Republican presidential candidate Lindsey Graham speaks during a pre-debate forum on Aug. 6, 2015, in Cleveland.
John Minchillo—AP
By Philip Elliott
August 17, 2015

Republican Sen. Lindsey Graham is promising one big change if his White House bid proves successful: “If I’m President, we’re going to drink more.”

The South Carolina Republican made the pledge during a Monday trip to the Iowa State Fair, a must-hit stop for political candidates from both parties. Graham, who is struggling to gain traction in the polls, was telling voters near deep-fried food booths that Republican President Ronald Reagan met with Democratic House Speaker Tip O’Neill over cocktails and the two enjoyed a warm relationship in private.

Graham said that was a model he would adopt if he wins the GOP nomination and then the White House: he would drink with any Democrat who wanted to join him in addressing steep challenges facing the country, such as Social Security, national security or health care. “After a few drinks, we’re going to stop the B.S. and work together,” Graham said.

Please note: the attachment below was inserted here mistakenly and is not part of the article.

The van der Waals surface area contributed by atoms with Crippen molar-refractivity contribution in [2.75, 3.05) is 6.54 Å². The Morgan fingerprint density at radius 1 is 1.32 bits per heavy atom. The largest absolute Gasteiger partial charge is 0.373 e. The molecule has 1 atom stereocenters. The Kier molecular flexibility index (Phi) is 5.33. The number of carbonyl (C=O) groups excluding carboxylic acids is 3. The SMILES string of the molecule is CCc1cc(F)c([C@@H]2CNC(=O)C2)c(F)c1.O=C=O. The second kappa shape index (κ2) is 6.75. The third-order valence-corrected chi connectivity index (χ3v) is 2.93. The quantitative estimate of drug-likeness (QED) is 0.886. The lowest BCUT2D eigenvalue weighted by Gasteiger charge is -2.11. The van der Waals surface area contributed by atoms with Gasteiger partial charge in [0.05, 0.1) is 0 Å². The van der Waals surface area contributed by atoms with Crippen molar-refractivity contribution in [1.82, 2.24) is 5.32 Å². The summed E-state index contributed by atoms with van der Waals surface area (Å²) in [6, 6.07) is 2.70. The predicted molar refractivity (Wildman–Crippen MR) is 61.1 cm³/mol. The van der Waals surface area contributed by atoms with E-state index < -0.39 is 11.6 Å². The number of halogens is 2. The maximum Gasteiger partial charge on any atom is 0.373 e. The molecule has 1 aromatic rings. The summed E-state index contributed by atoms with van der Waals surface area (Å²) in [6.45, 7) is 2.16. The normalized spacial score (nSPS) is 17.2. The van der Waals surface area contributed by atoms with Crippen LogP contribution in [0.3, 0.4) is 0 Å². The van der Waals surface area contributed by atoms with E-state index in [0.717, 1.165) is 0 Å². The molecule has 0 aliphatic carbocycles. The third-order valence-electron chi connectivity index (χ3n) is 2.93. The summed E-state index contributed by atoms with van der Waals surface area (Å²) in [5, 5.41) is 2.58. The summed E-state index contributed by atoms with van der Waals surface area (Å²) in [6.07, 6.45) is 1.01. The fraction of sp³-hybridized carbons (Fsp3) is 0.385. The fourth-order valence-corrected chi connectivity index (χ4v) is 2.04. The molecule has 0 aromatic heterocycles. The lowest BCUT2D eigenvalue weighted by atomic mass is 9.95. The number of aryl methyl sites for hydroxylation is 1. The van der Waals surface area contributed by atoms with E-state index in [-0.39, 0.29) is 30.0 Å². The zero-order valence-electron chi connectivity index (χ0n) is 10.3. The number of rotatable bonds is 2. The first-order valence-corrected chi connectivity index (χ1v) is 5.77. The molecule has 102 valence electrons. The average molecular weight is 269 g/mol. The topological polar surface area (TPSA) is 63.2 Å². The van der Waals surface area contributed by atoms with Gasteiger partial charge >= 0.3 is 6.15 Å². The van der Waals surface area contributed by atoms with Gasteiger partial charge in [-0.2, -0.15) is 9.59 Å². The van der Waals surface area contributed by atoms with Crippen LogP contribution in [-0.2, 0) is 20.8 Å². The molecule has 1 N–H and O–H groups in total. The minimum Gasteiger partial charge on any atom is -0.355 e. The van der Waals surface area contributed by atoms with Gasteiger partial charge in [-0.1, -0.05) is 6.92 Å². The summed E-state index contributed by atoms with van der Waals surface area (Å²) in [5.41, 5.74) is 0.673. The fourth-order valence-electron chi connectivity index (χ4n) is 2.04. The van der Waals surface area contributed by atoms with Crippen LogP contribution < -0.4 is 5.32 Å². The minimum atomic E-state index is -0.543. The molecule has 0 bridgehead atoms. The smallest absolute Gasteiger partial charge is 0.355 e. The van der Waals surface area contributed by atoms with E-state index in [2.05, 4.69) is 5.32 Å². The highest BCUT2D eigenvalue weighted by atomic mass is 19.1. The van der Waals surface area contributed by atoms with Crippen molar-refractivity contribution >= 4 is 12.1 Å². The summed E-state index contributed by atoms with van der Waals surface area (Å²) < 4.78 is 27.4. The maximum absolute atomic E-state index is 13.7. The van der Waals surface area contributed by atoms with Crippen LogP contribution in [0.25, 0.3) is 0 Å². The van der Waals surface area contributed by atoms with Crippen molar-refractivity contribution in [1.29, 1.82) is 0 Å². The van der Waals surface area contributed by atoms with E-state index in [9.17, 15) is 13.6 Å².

Graham’s pledge of bipartisanship, however, ran counter to his description just minutes earlier of the current White House occupant, whose relationship with Congress is distant at best.

“No one respects our current commander-in-chief,” Graham lamented, outlining his disagreements both foreign and domestic with Obama. “You’ve elected someone president who has never run a lemonade stand or bought a car,” the recently retired Air Force officer added.

The answer, Graham proposed: “Make me commander-in-chief because we need one who knows what the hell they’re doing.”

Write to Philip Elliott at philip.elliott@time.com.

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